In regards to legal issues, for the purposes of the EEOC, performance appraisals are “tests”7 and are therefore among the documents that the EEOC has the power to examine while investigating a case. These tests must be administered without regard to age.8 In order to reduce the risk of legal challenges to the performance appraisal system, Grote recommends nine procedures based on the Civil Service Reform Act of 1978. These procedures are presented in Table 5.
Table 5: Risk Reduction in Performance Appraisal Systems9

1. Companies must create performance appraisal procedures.
2. These appraisal systems should “encourage employee participation in establishing performance standards,” and these standards should be based on a job analysis.
3. A job’s critical elements must be put in writing.
4. Employees must be made aware of these critical elements before the appraisal.
5. The performance appraisal must be based entirely on the employee’s actual performance, and not on the employee’s performance in comparison with other employees.
6. Appraisals must be held once a year, and they must be documented in writing.
7. Appraisals must include information necessary for “making decisions regarding the ‘training, rewarding, reassigning, promotion, reducing in grade, retaining and removing employees.’”
8. Individuals who create / conduct appraisals must be trained by the company in the proper procedures.
9. The company’s performance appraisal system must be “periodically evaluated to ensure its effectiveness.”

Of these nine guidelines, Mills Paper Company clearly fulfills six. The implementation of the MBO system in this case did not clearly “encourage employee participation.” No information was presented in the case about whether the managerial staff at Mills had been trained in the proper implementation of the MBO process, nor whether the company periodically evaluated its performance appraisal system. The details of the case, however, indicate that there were several problems with how Mills Paper Company employed the MBO process.
First, MBO is “a process whereby the superior and subordinate managers of an organization jointly identify its common goals.”10 The keyword in this phrase is “jointly,” as it is thought that by having employees participate in their own objective-setting they will be more motivated to achieve these goals.11 From the wording of the case history, it appears that the only time Carpenter was actually engaged in the objective-setting process was during his initial meeting with his Castagnera. In all other instances, his objectives were set for him by his manager: Crane “prepared a set of objectives for Carpenter,” and later, a “set of performance objectives were developed for him.”
Second, the objectives and the performance evaluation should emphasize quantitative, measurable goals.12 Comments from Carpenter’s performance appraisals do not constitute clear documentation; rather, they are vague, anecdotal evidence. Examples of this type of comment include “information furnished not consistently accurate,” “managers not satisfied with the financial guidance provided,” “lack of solid response and follow through on specific requests for assistance,” and “organization concerning financial aspects of strategy preparation and budgeting was not good.”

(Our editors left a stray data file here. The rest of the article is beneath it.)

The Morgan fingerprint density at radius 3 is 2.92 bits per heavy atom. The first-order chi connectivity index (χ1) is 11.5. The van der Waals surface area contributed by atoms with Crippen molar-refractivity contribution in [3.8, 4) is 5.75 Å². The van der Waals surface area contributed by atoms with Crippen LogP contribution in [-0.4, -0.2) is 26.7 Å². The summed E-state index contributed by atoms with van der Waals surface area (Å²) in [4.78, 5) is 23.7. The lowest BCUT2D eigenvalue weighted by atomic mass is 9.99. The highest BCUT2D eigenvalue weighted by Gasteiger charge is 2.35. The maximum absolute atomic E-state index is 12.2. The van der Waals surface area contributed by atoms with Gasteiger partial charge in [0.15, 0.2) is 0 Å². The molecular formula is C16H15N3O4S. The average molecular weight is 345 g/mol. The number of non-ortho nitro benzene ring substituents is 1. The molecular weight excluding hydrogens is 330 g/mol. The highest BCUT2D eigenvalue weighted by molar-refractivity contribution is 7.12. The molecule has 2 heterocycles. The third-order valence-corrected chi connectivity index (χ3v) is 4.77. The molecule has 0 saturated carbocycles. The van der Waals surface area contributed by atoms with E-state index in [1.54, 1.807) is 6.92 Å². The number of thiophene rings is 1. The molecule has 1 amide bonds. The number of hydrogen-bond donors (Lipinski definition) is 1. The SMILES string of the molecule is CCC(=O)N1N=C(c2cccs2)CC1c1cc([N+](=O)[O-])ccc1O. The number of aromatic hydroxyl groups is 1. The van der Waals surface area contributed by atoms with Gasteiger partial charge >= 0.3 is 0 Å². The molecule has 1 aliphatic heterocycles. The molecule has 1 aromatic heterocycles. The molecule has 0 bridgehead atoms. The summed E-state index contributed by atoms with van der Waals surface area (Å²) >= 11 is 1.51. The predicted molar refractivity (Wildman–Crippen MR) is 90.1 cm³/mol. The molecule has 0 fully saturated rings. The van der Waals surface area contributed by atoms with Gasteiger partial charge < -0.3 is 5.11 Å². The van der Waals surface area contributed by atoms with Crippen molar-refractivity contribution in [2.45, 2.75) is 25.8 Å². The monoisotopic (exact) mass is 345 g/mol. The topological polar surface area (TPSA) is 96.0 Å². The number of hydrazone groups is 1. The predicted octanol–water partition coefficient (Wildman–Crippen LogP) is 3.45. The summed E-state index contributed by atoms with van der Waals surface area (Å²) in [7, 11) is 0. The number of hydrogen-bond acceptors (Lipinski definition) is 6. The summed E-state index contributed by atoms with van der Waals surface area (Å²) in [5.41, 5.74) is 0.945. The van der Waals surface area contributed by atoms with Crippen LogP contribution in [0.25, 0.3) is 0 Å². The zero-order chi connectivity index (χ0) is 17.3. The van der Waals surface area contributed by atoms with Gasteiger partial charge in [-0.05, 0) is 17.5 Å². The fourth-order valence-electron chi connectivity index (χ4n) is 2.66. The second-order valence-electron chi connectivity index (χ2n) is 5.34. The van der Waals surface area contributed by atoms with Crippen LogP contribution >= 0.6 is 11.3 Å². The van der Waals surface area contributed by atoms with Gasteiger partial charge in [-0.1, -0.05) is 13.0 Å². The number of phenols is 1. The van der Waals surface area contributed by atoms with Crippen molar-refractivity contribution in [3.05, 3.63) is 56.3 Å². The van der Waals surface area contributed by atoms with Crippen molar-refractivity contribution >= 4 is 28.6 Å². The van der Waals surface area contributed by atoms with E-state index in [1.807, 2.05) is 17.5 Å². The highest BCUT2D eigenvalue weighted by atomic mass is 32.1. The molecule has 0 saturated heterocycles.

A final weakness in the performance evaluation process in this case is that there were several instances of inconsistencies in how Carpenter was financially compensated or penalized for his performance. In one instance, Carpenter was awarded a pay raise after receiving a poor performance evaluation. In another instance, a demotion was not accompanied by a salary decrease.

Negligent and Intentional Infliction of Emotional Distress
In order to demonstrate Intentional Infliction of Emotional Distress, the employee must demonstrate all four of the elements presented in Table 6.

Table 6: Demonstration of Intentional Infliction of Emotional Distress13
1. “Extreme and outrageous conduct” by the employer.
2. Intension by the employer to cause the employee to suffer extreme emotional distress.
3. Suffering of severe or extreme emotional distress.
4. Distress was suffered as the direct result of the employer’s conduct.
With the exception of the second requirement, the requirements for Negligent Infliction of Emotional Distress are the same.
As racial insults and sex discrimination are viable claims for Intentional Infliction of Emotional Distress,14 age discrimination cases, as they also fall under the bounds of the EEOC, would also be viable. In this case, monetary awards for emotional distress could be awarded if Mills Paper Company is found to have engaged in age discrimination.

Alternatives – Short Term Problem
In regards to the short term issue of the EEOC complaint, Mills Paper Company has two options: settle out of court or allow the case to be heard in court. Factors to be considered in deciding between these two courses of action include the strength of the claims and the monetary compensation that could be awarded to Carpenter.

Strength of Claims
In regards to age discrimination, Carpenter clearly meets two of the four conditions necessary for the establishment of an instance of age discrimination (protected age group and adverse employment action). Though it is not clear from the case whether Carpenter’s position has already been filled, it cannot be recommended that the company hire someone on the sole basis of their membership in the protected age group as this practice would discriminate against younger candidates on the basis of age. The primary weakness of Carpenter’s claim is that his numerous negative performance evaluations indicate that he is not qualified to perform his job. He does, however, have more than the necessary qualifications and experience.